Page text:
I was on the phone last night with an old Minnesota fisherman. He asked if I’d done anything interesting lately. I said, “See if you can guess. What are yellow with black markings, plentiful, and taste good when they’re battered and fried?”
“Yeah, well, okay….here’s another hint: they wiggle and flop when you throw them on the ice next to your sled.”
For years I have dreamed of camping and ice fishing in the Boundary Waters Canoe Area Wilderness. Biting cold and slush-laden lake tops have kept me home the last two winters. That was fine; I’m not one to press my luck. But the warmer-than-average weather we’ve enjoyed lately had me itching to get at it.
I haven’t had many fun surprises lately. For better or worse, life has been plodding along at its sedated, pandemic pace. Nothing seems to change and there isn’t much to look forward to. Until Thursday, that is.
An invitation came out of the blue from my friend Scott Mackenthun, who is a Fisheries manager with the Minnesota DNR. He asked if I’d like to go out with him and try to catch lake sturgeon. I’d never caught one before, and wouldn’t have thought that was likely to change. I was intrigued, to say the least.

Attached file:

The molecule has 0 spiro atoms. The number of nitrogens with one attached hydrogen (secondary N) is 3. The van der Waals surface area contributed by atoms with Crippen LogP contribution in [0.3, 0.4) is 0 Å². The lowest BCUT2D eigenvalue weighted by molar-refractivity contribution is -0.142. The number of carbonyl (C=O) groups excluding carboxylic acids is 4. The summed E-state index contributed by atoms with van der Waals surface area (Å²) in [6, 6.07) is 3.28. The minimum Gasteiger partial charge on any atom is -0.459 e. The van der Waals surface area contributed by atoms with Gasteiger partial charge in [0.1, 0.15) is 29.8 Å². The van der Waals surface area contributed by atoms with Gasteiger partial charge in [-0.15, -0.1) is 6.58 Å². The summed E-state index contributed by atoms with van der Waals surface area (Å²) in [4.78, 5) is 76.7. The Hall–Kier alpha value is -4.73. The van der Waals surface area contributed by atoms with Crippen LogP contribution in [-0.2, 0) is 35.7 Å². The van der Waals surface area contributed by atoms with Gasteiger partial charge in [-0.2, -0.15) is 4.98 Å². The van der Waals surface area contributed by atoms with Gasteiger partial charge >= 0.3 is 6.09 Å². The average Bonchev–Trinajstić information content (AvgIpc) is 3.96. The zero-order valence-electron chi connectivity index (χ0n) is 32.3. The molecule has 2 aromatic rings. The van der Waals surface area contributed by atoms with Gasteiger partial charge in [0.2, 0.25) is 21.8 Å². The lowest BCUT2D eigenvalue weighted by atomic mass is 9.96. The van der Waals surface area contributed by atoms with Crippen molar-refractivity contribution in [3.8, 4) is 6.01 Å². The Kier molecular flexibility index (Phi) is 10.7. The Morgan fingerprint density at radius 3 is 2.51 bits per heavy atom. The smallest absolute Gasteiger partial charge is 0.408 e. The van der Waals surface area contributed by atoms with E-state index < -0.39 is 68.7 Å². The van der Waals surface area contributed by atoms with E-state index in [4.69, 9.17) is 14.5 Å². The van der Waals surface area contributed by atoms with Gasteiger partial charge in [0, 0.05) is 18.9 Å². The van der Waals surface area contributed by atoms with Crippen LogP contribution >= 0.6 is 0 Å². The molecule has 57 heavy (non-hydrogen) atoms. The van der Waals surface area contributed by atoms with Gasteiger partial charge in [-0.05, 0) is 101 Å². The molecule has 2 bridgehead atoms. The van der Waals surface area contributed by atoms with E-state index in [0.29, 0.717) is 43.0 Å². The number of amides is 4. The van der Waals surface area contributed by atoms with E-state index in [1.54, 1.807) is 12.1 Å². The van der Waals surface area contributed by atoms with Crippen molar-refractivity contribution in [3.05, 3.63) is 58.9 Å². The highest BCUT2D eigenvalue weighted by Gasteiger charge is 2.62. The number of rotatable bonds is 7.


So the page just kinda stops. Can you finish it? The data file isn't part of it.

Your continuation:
Now, I’ve known Scott for about a year. He’s a keen outdoorsman and biologist who naturally knows plenty about whatever fish he sets his sights on. He also shares many of my interests, including doing new things and helping other people enjoy outdoor experiences.
So, last night I happily accepted the role of protégé. It would have been foolish to decline his offer. This was the best lead I’d ever had on a lake sturgeon fishing experience, after all. I grabbed three dozen nightcrawlers as directed and met him at the boat ramp at the appointed time.
Not far on our way up the river, Scott took a sudden turn to greet the anglers in a boat he recognized. I understood immediately why he spotted it so quickly from afar- it’s bright yellow. As we pulled up alongside, a fellow named John reported some success at netting shad. Scott was eager to try and collect some for our purposes, so we took a short detour.
On the far side of a large 12-foot flat we found good numbers of shad. Well, we found them on the sonar screen, anyway. Scott tossed his net while I tried to keep the boat over the school. He threw it 8 or 10 times without success. Those shad seemed wise to the game. I, for one, was having a great time watching the process, never having witnessed it in person before. Scott was definitely more disappointed than I was at not having picked up any free bait.